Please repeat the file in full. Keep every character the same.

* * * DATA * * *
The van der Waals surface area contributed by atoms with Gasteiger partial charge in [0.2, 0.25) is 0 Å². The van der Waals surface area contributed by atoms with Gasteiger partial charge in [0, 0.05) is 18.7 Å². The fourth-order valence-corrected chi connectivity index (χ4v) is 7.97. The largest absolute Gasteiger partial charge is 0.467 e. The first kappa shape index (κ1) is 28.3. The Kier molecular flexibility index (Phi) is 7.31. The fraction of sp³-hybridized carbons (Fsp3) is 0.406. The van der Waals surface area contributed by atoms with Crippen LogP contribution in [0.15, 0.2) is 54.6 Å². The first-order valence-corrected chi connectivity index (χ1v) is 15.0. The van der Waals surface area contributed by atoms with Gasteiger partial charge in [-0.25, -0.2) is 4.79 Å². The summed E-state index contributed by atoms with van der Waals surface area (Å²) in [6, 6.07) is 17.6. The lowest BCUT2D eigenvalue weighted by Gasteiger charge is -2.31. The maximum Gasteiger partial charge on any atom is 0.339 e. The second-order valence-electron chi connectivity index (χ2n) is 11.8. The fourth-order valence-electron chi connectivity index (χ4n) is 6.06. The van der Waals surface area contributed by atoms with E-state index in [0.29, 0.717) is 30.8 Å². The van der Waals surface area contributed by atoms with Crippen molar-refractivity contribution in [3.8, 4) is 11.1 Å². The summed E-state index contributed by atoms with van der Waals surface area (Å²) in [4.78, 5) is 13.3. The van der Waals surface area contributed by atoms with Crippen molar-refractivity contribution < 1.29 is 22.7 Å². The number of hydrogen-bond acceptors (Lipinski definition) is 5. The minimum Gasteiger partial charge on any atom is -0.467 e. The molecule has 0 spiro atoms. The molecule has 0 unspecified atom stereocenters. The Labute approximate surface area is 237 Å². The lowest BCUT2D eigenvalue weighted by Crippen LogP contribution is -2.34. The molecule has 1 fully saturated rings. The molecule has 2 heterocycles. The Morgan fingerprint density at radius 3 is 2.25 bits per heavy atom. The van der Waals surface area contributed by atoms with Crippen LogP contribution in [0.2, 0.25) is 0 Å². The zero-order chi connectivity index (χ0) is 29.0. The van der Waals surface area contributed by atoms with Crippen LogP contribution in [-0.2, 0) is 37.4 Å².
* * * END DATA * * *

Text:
The van der Waals surface area contributed by atoms with Gasteiger partial charge in [0.2, 0.25) is 0 Å². The van der Waals surface area contributed by atoms with Gasteiger partial charge in [0, 0.05) is 18.7 Å². The fourth-order valence-corrected chi connectivity index (χ4v) is 7.97. The largest absolute Gasteiger partial charge is 0.467 e. The first kappa shape index (κ1) is 28.3. The Kier molecular flexibility index (Phi) is 7.31. The fraction of sp³-hybridized carbons (Fsp3) is 0.406. The van der Waals surface area contributed by atoms with Crippen LogP contribution in [0.15, 0.2) is 54.6 Å². The first-order valence-corrected chi connectivity index (χ1v) is 15.0. The van der Waals surface area contributed by atoms with Gasteiger partial charge in [-0.25, -0.2) is 4.79 Å². The summed E-state index contributed by atoms with van der Waals surface area (Å²) in [6, 6.07) is 17.6. The lowest BCUT2D eigenvalue weighted by Gasteiger charge is -2.31. The maximum Gasteiger partial charge on any atom is 0.339 e. The second-order valence-electron chi connectivity index (χ2n) is 11.8. The fourth-order valence-electron chi connectivity index (χ4n) is 6.06. The van der Waals surface area contributed by atoms with E-state index in [0.29, 0.717) is 30.8 Å². The van der Waals surface area contributed by atoms with Crippen molar-refractivity contribution in [3.8, 4) is 11.1 Å². The summed E-state index contributed by atoms with van der Waals surface area (Å²) in [4.78, 5) is 13.3. The van der Waals surface area contributed by atoms with Crippen molar-refractivity contribution < 1.29 is 22.7 Å². The number of hydrogen-bond acceptors (Lipinski definition) is 5. The minimum Gasteiger partial charge on any atom is -0.467 e. The molecule has 0 spiro atoms. The molecule has 0 unspecified atom stereocenters. The Labute approximate surface area is 237 Å². The lowest BCUT2D eigenvalue weighted by Crippen LogP contribution is -2.34. The molecule has 1 fully saturated rings. The molecule has 2 heterocycles. The Morgan fingerprint density at radius 3 is 2.25 bits per heavy atom. The van der Waals surface area contributed by atoms with Crippen LogP contribution in [0.2, 0.25) is 0 Å². The zero-order chi connectivity index (χ0) is 29.0. The van der Waals surface area contributed by atoms with Crippen LogP contribution in [-0.2, 0) is 37.4 Å².